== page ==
For over a century now, we’ve lived in the age of the automobile. We’re back out at The Henry Ford in Dearborn, Michigan, tracing the roots of where the rubber meets the road.
*From cruising on a Sunday drive to racing around the track, America’s love of cars is well-documented… but the idea of a powered automobile predates the roaring of gas engines. Henry Ford’s Model As and Model Ts were some of the first commercially-successful motorized vehicles… but in truth, he invented several cars, just not THE car. That honor technically goes to the Roper “steam carriage”: the oldest surviving American automobile from 1865, the last year of the American Civil War.
*Ford relied on past works like the steam carriage to create his “Quadricycle” in the late 1890s, and combustion engines have been the standard ever since. Here’s how it works: The piston moves down to take in a mixture of fuel and air… and really, only a very small amount of fuel is needed here. Next comes compression, to make that explosion more powerful and efficient. As soon as the piston gets back to the top, the spark plug ignites the whole thing, and that force drives the piston back down. When it comes right back up, it pushes the leftovers out as exhaust. 1, 2, 3, 4… and repeat, idling at hundreds or revving at thousands of times a minute. That 4-stroke cycle is also known as the “Otto cycle”, after its German inventor back in the 1860s. The pistons are connected to a crankshaft, and the transmission transmits that mechanical power to the wheels.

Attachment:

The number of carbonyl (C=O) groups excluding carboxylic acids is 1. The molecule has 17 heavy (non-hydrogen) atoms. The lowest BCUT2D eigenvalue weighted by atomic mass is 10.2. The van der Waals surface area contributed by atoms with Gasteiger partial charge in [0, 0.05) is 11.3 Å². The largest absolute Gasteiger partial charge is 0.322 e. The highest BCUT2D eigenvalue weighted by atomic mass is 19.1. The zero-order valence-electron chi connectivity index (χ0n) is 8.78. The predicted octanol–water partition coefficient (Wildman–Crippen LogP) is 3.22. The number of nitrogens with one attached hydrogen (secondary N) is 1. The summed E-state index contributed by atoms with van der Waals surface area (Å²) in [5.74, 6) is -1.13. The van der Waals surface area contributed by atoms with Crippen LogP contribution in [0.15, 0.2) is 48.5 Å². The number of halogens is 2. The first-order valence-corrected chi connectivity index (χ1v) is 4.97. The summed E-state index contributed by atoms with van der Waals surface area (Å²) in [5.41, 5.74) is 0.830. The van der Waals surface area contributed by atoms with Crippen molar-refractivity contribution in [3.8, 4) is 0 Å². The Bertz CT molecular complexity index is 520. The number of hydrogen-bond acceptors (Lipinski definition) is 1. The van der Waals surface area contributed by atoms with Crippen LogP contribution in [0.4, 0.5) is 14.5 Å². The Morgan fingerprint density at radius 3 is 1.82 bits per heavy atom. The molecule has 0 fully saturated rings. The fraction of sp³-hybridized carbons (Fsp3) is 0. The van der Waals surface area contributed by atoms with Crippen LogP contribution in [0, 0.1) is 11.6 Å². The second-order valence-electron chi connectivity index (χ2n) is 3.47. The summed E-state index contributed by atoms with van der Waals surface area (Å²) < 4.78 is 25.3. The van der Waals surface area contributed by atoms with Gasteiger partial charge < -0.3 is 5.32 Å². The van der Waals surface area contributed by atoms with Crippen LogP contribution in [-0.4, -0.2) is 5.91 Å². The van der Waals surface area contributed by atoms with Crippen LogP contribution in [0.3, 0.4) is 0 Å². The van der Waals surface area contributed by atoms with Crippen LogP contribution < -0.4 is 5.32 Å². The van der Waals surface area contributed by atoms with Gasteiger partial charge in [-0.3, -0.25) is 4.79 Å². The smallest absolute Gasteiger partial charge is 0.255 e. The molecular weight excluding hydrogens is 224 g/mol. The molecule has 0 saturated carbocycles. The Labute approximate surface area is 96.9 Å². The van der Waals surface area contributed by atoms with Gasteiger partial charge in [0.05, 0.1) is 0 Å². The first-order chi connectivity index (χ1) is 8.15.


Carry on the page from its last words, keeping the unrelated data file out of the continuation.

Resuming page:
*That’s the basic science, but how does Ford figure back into all of this? Well, much like Edison’s light bulb, it was Henry’s business mind that really led to success, with the Model T, introduced in 1908 as affordable transportation for the average American. The parts had to be incredibly precise, some 10,000+ in all… which meant the assembly line workers — some 15,000 strong at the original factory — could put it together in a short amount of time, allowing it to get out to paying customers even faster.
*Ford once famously said customers can have their car in any color they like… as long as it’s black. Custom cars and “hot rods” weren’t really a thing until at least the 1930s, and even some innovations that come standard these days took a while to put in place. Windshield wipers were invented back in 1903, though it took 15 years to become standard, and another few decades for the motorized version. Even disc braking took a good 6 decades to become a common feature… a running theme of looking to the past to shape the future.
So here are, back near the start of the timeline. We’ve come a long way since the late 19th century and it’s only a matter of time before we see the latest innovation in automation rolling down the road.
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